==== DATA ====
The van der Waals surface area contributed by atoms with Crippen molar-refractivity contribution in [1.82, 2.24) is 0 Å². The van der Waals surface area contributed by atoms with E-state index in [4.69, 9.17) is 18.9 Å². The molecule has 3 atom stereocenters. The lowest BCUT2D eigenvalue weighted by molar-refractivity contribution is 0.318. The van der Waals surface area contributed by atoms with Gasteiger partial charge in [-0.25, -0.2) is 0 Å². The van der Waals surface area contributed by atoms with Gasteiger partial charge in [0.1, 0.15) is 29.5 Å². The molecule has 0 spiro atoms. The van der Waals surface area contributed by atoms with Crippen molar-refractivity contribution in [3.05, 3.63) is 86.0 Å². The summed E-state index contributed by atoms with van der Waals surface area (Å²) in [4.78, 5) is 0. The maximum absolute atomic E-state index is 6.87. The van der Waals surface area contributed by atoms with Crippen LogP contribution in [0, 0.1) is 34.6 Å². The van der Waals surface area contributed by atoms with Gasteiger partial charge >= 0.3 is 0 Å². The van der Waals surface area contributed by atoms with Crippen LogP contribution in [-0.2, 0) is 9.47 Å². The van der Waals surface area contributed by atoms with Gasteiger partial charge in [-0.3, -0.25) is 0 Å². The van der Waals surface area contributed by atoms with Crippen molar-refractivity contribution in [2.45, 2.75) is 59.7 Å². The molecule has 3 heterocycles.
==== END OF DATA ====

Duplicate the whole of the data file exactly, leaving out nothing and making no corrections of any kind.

The van der Waals surface area contributed by atoms with Crippen molar-refractivity contribution in [1.82, 2.24) is 0 Å². The van der Waals surface area contributed by atoms with E-state index in [4.69, 9.17) is 18.9 Å². The molecule has 3 atom stereocenters. The lowest BCUT2D eigenvalue weighted by molar-refractivity contribution is 0.318. The van der Waals surface area contributed by atoms with Gasteiger partial charge in [-0.25, -0.2) is 0 Å². The van der Waals surface area contributed by atoms with Gasteiger partial charge in [0.1, 0.15) is 29.5 Å². The molecule has 0 spiro atoms. The van der Waals surface area contributed by atoms with Crippen molar-refractivity contribution in [3.05, 3.63) is 86.0 Å². The summed E-state index contributed by atoms with van der Waals surface area (Å²) in [4.78, 5) is 0. The maximum absolute atomic E-state index is 6.87. The van der Waals surface area contributed by atoms with Crippen LogP contribution in [0, 0.1) is 34.6 Å². The van der Waals surface area contributed by atoms with Gasteiger partial charge >= 0.3 is 0 Å². The van der Waals surface area contributed by atoms with Crippen LogP contribution in [-0.2, 0) is 9.47 Å². The van der Waals surface area contributed by atoms with Gasteiger partial charge in [-0.3, -0.25) is 0 Å². The van der Waals surface area contributed by atoms with Crippen molar-refractivity contribution in [2.45, 2.75) is 59.7 Å². The molecule has 3 heterocycles.